Thursday, September 23, 2010

FTC Issues Proposed Mortgage Advertising Rules

The Federal Trade Commission issued a proposed rule would prohibit all material misrepresentations in advertising about consumer mortgages, allow civil penalties, and allow enforcement by the states.

The Federal Register Notice is available at:

The proposed rule lists 19 examples of misrepresentations about fees, costs, obligations, and other aspects of credit that would be violations. However, the proposed rule does not include any advertising disclosure requirements.

The proposed rule would apply to: (1) mortgage lenders, brokers, and servicers; (2) real estate agents and brokers; (3) advertising agencies; (4) home builders; (5) lead generators; (6) rate aggregators; and (7) other entities under the FTC’s jurisdiction.

As you may recall, currently under the FTC Act, the Commission may bring actions against those under its jurisdiction who engage in deceptive mortgage advertising, and seek injunctive relief against them. Under the proposed rule, the FTC would be able to bring actions against violators to seek civil penalties in addition to injunctions. The proposed rule would also allow the states to bring actions for civil penalties for violations of the rule.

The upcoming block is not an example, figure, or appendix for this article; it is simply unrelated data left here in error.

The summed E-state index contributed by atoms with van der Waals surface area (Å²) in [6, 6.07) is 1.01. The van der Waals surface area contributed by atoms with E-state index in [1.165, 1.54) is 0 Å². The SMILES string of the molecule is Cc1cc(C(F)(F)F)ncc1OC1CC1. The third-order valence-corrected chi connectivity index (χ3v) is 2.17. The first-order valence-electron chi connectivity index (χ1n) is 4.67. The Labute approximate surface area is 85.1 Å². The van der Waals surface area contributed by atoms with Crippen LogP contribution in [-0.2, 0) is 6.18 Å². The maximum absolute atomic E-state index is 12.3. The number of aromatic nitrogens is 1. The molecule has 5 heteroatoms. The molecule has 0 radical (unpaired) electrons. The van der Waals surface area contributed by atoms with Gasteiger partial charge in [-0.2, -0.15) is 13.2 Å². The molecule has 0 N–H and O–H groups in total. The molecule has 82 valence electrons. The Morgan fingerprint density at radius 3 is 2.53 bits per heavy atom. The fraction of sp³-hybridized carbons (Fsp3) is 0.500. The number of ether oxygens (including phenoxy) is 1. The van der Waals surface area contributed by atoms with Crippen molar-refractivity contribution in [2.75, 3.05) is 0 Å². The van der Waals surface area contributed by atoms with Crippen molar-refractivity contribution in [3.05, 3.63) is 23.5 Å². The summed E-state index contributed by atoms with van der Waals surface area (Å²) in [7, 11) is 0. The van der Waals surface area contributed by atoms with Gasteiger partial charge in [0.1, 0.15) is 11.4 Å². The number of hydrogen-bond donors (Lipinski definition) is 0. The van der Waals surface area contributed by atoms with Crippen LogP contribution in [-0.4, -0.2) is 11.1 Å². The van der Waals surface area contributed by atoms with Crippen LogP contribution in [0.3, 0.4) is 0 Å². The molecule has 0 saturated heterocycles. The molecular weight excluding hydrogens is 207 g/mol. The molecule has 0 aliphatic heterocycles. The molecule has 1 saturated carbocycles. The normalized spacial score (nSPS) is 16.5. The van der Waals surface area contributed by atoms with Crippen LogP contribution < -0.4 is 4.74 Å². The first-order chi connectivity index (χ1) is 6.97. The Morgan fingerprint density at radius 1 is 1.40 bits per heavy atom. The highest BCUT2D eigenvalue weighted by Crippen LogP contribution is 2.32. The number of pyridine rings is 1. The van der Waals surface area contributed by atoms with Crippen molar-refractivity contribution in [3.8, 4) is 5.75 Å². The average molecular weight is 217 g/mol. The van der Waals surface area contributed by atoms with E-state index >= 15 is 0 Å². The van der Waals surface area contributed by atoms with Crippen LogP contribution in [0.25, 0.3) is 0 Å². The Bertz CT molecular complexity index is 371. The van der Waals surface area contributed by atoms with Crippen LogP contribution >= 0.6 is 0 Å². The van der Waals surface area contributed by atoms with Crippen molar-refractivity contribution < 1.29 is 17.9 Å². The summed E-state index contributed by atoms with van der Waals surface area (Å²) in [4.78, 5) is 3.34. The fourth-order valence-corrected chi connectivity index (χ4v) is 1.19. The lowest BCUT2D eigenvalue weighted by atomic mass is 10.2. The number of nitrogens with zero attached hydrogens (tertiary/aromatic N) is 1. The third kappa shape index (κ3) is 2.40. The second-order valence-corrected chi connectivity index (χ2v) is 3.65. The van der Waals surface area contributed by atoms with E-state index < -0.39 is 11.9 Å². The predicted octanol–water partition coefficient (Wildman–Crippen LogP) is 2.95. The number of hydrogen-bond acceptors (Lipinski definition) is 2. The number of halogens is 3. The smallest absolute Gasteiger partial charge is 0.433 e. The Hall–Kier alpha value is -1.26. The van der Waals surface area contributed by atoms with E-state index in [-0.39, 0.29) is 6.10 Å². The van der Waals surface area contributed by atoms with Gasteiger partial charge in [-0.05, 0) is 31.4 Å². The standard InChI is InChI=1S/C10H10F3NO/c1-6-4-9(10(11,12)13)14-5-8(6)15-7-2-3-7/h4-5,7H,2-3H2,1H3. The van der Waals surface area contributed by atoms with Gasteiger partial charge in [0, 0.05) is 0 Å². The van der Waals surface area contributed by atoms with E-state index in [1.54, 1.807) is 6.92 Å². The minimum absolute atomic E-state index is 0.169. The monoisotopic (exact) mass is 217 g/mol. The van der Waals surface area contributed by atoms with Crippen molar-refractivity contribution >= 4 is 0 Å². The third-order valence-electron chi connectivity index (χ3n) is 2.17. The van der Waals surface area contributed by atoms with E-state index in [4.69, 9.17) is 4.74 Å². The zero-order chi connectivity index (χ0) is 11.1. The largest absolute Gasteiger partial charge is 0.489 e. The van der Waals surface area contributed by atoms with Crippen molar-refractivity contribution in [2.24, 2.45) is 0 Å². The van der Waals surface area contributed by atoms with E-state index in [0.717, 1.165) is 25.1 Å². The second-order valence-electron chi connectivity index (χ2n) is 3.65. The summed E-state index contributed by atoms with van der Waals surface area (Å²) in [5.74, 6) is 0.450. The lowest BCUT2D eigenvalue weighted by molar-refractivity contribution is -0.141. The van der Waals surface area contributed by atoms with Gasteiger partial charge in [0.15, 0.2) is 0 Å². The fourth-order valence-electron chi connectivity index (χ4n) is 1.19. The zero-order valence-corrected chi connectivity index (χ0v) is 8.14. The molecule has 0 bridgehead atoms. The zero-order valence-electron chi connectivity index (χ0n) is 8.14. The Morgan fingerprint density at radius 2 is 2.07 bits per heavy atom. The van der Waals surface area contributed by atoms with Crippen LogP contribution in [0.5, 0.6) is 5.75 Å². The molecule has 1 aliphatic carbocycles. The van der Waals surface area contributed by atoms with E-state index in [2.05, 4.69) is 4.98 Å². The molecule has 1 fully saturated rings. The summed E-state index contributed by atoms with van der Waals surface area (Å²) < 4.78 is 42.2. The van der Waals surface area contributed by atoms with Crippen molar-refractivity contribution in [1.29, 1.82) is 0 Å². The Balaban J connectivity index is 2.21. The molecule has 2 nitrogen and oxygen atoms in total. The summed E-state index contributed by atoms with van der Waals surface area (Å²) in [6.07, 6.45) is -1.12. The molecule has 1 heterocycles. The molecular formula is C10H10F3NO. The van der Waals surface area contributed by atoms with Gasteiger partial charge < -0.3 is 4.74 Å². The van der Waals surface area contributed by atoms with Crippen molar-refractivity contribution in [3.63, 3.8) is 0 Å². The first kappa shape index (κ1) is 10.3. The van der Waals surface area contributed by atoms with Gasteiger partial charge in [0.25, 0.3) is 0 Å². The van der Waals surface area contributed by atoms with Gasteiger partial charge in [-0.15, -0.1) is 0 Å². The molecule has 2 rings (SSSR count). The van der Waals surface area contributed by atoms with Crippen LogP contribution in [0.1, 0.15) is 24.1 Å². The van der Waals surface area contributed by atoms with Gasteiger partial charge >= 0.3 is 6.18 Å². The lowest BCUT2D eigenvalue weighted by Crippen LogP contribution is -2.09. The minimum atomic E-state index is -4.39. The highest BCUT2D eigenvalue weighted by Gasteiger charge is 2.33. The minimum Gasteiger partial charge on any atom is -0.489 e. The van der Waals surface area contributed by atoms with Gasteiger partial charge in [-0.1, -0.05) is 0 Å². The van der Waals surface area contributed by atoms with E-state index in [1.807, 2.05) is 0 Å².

The FTC is seeking comments about the proposed rule’s costs and benefits, including whether any alternatives would adequately protect consumers at a lower cost. The FTC seeks public input on whether there are advertising disclosures that the Commission should include in the rule. The FTC also seeks public comment on whether the rule should include a provision that prohibits persons from providing substantial assistance to those who violate the rule.

The Notice of Proposed Rulemaking has a 45-day public comment period ending November 15, 2010.

FTC Settles Mortgage Lending Discrimination Case for $1.5M

The Federal Trade Commission reached a $1.5 Million settlement with a mortgage lender and its owner as to charges that the lender illegally charged Latino consumers higher prices for mortgage loans than non-Latino white consumers, which could not be explained by the applicants’ credit characteristics or underwriting risk.

Copies of the FTC’s complaint, and the Stipulated Final Judgment and Order For Permanent Injunction and Other Equitable Relief, are available at:

The FTC filed a complaint in the U.S. District Court for the Central District of California on May 7, 2009, alleging that Golden Empire Mortgage, Inc. and Howard D. Kootstra violated the Equal Credit Opportunity Act. According to the FTC, the defendants allegedly gave loan officers and branch managers wide discretion to charge some borrowers, in addition to the risk-based price, “overages” through higher interest rates and higher up-front charges. The FTC alleged that the defendants then paid loan officers a percentage of the overages as a commission, failed to monitor whether Latino consumers were paying higher overages than non-Latino white borrowers.